Breastfeeding positions

When it comes to breastfeeding positions, being comfortable and being able to get your baby to take the breast easily are what really matter.

Finding a position you are happy with will make it easier for you to latch your baby on to your breast. Whatever position you choose, make sure that your baby is able to tip their head back slightly as they feed.

Cradle hold

Sit up in bed or in a comfortable chair that supports your back. Keep your knees slightly higher than your hips and use a footstool if necessary.

  • You can use pillows to support your baby at breast height, lying on their side, with the baby’s head comfortably in the bend of your elbow.
  • Once your baby is positioned correctly, hold your breast with four fingers underneath, thumb resting lightly on top.
  • Tickle your baby’s lips with your nipple, wait for them to open wide (like a yawn) and then bring the baby quickly to your breast.
  • The baby needs to take the nipple and some of the areola into their mouth. (The areola is the darker skin around the nipple).
  • Never attempt latch-on with your baby’s mouth half open.
  • Your baby’s chin should touch the breast.
  • Avoid pushing on the back of your baby’s head. Instead bring their whole body towards you. Don’t lean forwards to the baby.
  • If there are more than a few moments of discomfort, or if suction is concentrated only on the nipple, break the suction gently with your finger, try to re-position and latch-on again.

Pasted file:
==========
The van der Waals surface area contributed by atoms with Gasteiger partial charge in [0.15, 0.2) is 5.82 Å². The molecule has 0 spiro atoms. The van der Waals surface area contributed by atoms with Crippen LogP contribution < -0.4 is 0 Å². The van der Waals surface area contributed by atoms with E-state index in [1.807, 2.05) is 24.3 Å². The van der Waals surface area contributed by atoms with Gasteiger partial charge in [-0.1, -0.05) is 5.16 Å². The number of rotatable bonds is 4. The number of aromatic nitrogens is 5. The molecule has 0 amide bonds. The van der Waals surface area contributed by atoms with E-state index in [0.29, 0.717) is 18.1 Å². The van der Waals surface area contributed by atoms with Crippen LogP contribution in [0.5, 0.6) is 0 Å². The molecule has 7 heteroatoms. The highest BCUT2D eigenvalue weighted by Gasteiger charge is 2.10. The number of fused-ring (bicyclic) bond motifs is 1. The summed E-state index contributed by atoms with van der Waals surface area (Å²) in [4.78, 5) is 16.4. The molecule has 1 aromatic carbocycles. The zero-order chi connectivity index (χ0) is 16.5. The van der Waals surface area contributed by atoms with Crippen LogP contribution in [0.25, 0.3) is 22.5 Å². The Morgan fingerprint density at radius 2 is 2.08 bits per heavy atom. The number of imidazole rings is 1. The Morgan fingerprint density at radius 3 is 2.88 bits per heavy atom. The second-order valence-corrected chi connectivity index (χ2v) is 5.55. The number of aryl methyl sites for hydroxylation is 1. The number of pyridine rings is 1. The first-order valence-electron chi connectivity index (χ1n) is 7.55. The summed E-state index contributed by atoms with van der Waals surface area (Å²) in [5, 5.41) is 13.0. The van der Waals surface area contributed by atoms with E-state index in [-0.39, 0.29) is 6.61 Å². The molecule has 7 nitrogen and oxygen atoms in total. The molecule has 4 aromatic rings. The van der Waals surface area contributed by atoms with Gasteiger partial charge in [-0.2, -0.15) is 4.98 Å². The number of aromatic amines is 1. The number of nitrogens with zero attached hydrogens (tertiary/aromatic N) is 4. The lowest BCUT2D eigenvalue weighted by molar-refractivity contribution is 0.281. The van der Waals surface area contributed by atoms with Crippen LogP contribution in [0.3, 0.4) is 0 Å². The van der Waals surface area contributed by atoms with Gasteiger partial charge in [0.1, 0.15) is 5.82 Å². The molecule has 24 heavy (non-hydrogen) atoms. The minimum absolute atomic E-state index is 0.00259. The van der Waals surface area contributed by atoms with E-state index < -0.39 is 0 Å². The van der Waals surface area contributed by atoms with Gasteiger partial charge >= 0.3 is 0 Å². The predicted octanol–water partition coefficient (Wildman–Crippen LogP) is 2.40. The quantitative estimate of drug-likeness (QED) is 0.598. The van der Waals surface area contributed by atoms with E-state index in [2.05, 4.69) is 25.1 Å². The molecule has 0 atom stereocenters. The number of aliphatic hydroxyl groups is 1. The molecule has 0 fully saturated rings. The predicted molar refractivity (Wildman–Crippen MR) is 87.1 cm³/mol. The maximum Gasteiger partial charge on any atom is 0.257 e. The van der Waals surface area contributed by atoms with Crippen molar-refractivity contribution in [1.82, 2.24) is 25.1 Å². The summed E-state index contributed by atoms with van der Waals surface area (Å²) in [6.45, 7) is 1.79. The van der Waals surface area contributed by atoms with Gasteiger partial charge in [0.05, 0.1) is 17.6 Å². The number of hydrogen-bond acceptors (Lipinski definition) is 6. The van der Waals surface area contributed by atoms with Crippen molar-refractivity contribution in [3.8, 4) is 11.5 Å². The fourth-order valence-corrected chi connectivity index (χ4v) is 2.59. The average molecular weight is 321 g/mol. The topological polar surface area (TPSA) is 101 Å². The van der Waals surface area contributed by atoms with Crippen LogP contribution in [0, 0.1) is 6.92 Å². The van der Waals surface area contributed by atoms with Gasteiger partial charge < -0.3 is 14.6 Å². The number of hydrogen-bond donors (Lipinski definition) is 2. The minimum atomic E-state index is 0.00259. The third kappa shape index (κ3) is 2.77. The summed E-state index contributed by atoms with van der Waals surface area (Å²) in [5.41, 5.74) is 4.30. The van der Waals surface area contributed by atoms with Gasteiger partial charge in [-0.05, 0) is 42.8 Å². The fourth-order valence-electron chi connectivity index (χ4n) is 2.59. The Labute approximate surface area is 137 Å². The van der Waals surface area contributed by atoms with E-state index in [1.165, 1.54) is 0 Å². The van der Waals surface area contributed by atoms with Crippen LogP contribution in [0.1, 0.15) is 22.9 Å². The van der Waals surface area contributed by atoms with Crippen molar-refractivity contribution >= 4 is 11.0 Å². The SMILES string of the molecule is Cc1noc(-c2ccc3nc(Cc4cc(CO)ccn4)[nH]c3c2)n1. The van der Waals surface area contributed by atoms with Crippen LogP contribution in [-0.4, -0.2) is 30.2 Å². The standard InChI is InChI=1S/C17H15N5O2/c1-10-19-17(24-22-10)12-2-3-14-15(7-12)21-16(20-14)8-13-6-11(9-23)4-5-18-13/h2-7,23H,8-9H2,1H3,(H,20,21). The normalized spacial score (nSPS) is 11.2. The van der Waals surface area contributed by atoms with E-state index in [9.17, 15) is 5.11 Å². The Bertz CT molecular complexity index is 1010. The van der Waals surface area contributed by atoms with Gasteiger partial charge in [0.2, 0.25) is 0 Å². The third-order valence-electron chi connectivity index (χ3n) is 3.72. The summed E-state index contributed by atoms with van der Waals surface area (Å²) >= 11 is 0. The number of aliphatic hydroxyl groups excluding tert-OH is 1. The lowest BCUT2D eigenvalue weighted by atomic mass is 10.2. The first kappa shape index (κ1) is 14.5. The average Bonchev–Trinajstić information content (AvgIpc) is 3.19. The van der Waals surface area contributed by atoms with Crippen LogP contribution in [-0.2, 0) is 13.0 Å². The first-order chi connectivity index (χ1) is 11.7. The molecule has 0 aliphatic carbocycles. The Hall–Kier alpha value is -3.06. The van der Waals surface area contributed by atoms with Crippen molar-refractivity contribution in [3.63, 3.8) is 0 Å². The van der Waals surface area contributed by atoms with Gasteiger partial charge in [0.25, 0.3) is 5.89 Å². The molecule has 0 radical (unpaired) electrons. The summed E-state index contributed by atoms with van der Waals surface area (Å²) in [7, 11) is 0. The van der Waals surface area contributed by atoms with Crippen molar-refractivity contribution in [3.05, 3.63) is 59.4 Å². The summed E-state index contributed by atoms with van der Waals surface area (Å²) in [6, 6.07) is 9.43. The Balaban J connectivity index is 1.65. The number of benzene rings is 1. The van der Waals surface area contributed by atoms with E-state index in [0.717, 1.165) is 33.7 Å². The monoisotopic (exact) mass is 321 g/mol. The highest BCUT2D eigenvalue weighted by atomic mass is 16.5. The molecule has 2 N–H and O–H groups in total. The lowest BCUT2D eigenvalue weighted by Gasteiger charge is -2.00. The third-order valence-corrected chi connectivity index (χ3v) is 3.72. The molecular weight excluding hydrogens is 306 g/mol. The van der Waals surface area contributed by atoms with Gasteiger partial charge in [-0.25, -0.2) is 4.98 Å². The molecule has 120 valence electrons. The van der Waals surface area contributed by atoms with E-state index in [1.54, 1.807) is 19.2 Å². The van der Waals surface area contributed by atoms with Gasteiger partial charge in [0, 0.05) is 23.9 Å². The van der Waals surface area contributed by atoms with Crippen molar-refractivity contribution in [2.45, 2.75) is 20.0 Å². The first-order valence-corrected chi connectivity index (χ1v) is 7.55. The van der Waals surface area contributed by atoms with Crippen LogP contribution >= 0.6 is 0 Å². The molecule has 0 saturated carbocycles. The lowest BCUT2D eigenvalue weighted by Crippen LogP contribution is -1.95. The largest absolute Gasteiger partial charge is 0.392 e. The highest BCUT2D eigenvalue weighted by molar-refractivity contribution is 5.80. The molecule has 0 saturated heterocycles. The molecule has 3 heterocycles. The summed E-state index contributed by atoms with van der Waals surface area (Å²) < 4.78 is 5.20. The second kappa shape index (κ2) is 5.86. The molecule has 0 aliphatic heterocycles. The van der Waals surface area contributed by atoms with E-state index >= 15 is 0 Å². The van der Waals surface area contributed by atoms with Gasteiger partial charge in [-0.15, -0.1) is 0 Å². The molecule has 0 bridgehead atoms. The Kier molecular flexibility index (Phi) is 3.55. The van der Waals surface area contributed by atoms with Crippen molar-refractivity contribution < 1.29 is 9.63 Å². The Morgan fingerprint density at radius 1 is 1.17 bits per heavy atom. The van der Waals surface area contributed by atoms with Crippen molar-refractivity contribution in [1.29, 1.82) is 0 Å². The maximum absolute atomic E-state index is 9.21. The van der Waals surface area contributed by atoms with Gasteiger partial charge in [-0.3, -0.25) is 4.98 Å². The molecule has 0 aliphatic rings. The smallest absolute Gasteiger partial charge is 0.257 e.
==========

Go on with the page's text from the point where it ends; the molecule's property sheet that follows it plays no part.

• Don’t get discouraged if several attempts are necessary. This is a normal part of the nursing process.

    Under arm/football ball hold

    The under arm hold is a good choice if your breasts are very large, if you’ve had a caesarean delivery or if you have twins.
  • Sit up, putting a pillow at your side to support your arm.
  • Lay your baby on their back, supporting the back of their head with your hand and their body with your forearm.
  • Position your baby’s feet so that they are tucked under your arm and their knees are directly under your armpit. For tiny babies, it may be necessary to use a pillow to bring your baby closer to your breast.
  • Bring your baby’s mouth towards your nipple.
  • Hold your breast with four fingers underneath, thumb resting lightly on top.
  • Stroke your baby’s lower lip with your nipple.
  • When your baby opens wide like a yawn, bring them quickly to your breast.
  • Side-lying position

    The side-lying position allows you to lie down while breastfeeding.

  • Lying comfortably on your side, place a supportive pillow firmly behind your back.
  • Position another pillow between your legs, with your flexed upper knee resting on the pillow.
  • Place your baby next to you, tummy-to-tummy so that their mouth is level with your nipple.
  • Support your breast with the opposite hand to assist with latch-on.
  • Stroke your baby’s lower lip with your nipple.
  • When they open wide like a yawn, bring the baby quickly to your breast.

  • Please be aware that the information given in these articles is only intended as general advice and should in no way be taken as a substitute for professional medical advice. If you or your family or your child is suffering from symptoms or conditions which are severe or persistent or you need specific medical advice, please seek professional medical assistance. Philips AVENT cannot be held responsible for any damages that result from the use of the information provided on this website.

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